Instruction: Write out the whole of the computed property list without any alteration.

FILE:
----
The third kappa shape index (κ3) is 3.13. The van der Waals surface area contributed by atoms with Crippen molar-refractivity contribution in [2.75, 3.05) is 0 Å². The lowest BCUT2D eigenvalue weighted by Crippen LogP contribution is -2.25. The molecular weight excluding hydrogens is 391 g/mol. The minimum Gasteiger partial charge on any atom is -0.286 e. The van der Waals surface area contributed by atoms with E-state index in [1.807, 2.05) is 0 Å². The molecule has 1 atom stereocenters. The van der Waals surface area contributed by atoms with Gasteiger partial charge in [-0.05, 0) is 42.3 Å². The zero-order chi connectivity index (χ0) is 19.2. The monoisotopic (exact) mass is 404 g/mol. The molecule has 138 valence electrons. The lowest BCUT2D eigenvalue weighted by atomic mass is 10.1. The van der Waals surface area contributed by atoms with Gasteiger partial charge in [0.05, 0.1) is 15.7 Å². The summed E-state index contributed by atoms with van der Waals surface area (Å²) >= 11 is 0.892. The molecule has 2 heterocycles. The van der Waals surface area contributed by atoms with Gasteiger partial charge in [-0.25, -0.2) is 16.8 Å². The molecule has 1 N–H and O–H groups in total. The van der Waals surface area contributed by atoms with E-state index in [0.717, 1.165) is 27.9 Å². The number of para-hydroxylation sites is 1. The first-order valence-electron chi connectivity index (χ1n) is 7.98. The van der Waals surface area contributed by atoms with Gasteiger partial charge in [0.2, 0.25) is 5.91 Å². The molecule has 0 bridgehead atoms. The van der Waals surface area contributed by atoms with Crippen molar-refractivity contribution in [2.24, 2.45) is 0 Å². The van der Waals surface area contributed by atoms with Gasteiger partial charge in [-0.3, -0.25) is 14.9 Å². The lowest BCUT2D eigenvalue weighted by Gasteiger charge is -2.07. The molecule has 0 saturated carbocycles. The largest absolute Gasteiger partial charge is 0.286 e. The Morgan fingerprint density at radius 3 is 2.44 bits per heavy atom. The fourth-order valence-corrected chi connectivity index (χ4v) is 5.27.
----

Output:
The third kappa shape index (κ3) is 3.13. The van der Waals surface area contributed by atoms with Crippen molar-refractivity contribution in [2.75, 3.05) is 0 Å². The lowest BCUT2D eigenvalue weighted by Crippen LogP contribution is -2.25. The molecular weight excluding hydrogens is 391 g/mol. The minimum Gasteiger partial charge on any atom is -0.286 e. The van der Waals surface area contributed by atoms with E-state index in [1.807, 2.05) is 0 Å². The molecule has 1 atom stereocenters. The van der Waals surface area contributed by atoms with Gasteiger partial charge in [-0.05, 0) is 42.3 Å². The zero-order chi connectivity index (χ0) is 19.2. The monoisotopic (exact) mass is 404 g/mol. The molecule has 138 valence electrons. The lowest BCUT2D eigenvalue weighted by atomic mass is 10.1. The van der Waals surface area contributed by atoms with Gasteiger partial charge in [0.05, 0.1) is 15.7 Å². The summed E-state index contributed by atoms with van der Waals surface area (Å²) >= 11 is 0.892. The molecule has 2 heterocycles. The van der Waals surface area contributed by atoms with Gasteiger partial charge in [-0.25, -0.2) is 16.8 Å². The molecule has 1 N–H and O–H groups in total. The van der Waals surface area contributed by atoms with E-state index in [0.717, 1.165) is 27.9 Å². The number of para-hydroxylation sites is 1. The first-order valence-electron chi connectivity index (χ1n) is 7.98. The van der Waals surface area contributed by atoms with Gasteiger partial charge in [0.2, 0.25) is 5.91 Å². The molecule has 0 bridgehead atoms. The van der Waals surface area contributed by atoms with Crippen molar-refractivity contribution in [2.24, 2.45) is 0 Å². The van der Waals surface area contributed by atoms with Gasteiger partial charge in [-0.3, -0.25) is 14.9 Å². The lowest BCUT2D eigenvalue weighted by Gasteiger charge is -2.07. The molecule has 0 saturated carbocycles. The largest absolute Gasteiger partial charge is 0.286 e. The Morgan fingerprint density at radius 3 is 2.44 bits per heavy atom. The fourth-order valence-corrected chi connectivity index (χ4v) is 5.27.